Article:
The Rook Manuscript was created in 1840 and consists of over 1260 tunes including over 80 sets of variations. One of the intriguing things about the manuscript was that the cover including an illustration of instruments (flute, fiddle, northumbrian smallpipes, flutina, bugle/trumpet) that Rook stated that he played (and the contents also referenced some of these instruments). The smallpipes in particular were puzzling as the form shown had only been invented 40 years earlier – and yet Rook gave his location as Cumberland; how was Rook, living in rural Cumberland, connected to the very small group of earlier pipers centered in North Shields?
The manuscript is only known through a photocopy – the original is now lost – but almost nothing was known about John Rook for the last 40 years. After much puzzling and research I’ve now finally found John Rook – and not only has he been found but he can now be placed in North Shields and we have details of his musical activities – in his own hand.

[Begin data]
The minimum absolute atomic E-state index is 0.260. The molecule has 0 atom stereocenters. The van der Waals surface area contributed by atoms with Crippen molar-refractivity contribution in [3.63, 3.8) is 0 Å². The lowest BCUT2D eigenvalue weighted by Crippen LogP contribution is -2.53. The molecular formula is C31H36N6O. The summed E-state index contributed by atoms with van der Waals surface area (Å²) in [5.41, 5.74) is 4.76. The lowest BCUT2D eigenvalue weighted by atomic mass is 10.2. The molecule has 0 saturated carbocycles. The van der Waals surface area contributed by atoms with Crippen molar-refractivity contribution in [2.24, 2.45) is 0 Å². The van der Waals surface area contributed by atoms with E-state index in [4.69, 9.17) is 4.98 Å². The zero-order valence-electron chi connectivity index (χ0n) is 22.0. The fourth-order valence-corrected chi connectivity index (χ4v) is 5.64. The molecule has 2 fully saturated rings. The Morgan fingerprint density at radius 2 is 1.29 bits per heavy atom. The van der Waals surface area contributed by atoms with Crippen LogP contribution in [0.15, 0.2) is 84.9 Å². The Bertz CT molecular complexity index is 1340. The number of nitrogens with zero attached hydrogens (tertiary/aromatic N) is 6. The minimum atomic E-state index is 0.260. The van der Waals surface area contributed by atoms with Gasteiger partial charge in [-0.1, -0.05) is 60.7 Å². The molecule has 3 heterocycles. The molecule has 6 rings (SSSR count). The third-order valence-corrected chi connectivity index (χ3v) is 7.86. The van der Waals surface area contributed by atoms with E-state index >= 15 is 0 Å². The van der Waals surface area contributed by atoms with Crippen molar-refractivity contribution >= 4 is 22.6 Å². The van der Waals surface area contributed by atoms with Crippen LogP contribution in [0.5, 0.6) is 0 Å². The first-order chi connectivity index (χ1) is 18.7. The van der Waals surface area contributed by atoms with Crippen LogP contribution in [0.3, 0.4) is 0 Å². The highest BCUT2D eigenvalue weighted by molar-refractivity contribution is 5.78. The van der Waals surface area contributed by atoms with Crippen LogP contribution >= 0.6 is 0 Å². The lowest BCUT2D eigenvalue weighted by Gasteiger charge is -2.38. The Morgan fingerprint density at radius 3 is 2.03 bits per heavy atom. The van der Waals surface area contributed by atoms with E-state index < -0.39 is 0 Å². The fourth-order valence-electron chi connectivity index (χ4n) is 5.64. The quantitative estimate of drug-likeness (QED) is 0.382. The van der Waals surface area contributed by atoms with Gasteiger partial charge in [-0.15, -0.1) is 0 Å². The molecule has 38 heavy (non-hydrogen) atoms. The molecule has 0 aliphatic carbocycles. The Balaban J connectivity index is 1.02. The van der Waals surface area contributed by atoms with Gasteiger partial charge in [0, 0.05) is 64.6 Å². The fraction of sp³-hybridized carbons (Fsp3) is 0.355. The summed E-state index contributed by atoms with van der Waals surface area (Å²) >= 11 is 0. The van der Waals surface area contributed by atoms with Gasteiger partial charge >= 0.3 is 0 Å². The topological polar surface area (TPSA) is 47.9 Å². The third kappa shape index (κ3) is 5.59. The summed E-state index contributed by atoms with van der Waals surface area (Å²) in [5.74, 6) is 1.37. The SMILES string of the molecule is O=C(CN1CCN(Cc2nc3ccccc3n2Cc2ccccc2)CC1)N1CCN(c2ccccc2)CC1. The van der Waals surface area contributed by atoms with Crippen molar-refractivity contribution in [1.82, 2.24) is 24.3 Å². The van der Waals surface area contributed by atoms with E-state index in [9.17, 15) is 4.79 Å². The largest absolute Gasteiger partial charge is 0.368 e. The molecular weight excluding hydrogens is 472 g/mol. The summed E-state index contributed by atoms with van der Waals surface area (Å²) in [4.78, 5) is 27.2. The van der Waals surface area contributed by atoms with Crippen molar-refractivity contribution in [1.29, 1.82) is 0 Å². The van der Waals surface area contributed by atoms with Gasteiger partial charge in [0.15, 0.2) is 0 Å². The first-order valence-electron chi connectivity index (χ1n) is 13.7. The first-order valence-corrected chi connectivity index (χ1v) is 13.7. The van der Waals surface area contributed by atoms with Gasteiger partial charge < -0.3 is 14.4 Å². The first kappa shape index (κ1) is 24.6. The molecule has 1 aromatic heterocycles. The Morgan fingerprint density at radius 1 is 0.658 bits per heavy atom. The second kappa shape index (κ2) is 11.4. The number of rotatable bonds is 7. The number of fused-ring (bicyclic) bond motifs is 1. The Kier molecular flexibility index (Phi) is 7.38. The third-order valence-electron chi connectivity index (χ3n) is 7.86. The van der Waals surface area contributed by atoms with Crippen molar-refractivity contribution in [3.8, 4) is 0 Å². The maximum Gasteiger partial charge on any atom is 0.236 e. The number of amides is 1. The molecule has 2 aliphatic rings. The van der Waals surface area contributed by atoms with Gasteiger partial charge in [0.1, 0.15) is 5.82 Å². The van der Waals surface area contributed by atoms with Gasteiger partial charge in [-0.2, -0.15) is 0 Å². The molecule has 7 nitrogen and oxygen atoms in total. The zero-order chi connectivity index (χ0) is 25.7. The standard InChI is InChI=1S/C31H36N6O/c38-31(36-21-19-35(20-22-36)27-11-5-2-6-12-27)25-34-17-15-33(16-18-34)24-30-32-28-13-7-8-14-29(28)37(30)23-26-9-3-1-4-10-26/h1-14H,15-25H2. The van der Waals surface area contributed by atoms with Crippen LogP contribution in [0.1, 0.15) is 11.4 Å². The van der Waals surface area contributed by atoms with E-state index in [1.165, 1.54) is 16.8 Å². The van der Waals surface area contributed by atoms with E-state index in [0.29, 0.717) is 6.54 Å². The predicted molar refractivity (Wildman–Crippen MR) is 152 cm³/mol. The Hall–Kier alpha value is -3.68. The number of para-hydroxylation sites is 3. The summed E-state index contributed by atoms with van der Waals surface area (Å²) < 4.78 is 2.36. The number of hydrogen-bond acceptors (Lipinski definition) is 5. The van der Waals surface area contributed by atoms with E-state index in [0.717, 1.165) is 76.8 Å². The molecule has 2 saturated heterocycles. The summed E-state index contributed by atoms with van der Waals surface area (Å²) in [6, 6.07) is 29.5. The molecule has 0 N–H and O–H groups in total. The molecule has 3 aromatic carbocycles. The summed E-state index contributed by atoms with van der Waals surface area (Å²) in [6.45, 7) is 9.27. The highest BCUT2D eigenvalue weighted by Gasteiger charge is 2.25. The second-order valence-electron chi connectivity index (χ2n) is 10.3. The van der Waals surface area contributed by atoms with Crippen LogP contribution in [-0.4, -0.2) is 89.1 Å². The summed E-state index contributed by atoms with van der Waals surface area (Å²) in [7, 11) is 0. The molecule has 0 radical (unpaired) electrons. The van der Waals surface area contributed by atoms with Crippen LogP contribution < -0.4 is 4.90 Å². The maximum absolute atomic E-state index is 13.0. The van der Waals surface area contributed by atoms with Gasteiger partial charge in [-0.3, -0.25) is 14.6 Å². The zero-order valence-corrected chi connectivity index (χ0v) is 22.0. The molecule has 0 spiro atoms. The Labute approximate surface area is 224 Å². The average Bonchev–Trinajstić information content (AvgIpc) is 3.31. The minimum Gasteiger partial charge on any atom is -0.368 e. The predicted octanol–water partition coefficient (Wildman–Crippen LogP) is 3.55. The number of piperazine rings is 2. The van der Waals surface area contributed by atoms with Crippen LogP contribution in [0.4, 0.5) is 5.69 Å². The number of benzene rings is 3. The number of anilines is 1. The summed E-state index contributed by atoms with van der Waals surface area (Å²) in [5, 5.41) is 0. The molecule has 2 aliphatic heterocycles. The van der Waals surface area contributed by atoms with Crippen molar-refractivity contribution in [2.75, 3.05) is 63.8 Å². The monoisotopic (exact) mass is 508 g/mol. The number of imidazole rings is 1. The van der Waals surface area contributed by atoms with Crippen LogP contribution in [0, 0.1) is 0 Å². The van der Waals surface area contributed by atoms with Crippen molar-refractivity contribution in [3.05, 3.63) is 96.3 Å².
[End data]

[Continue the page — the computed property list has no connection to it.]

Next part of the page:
All of the information and the music has been compiled into a new book coming out 30th July. There’ll also be a spiral bound players manuscript of just the music (for playability). Subscriptions for the book open on the 22nd April and will run to the beginning of June.
You can also take a look at the photocopy here – and shortly you’ll be able to buy the book or the players manuscript here. The ABC transcription of the manuscript will also be made freely available in the summer.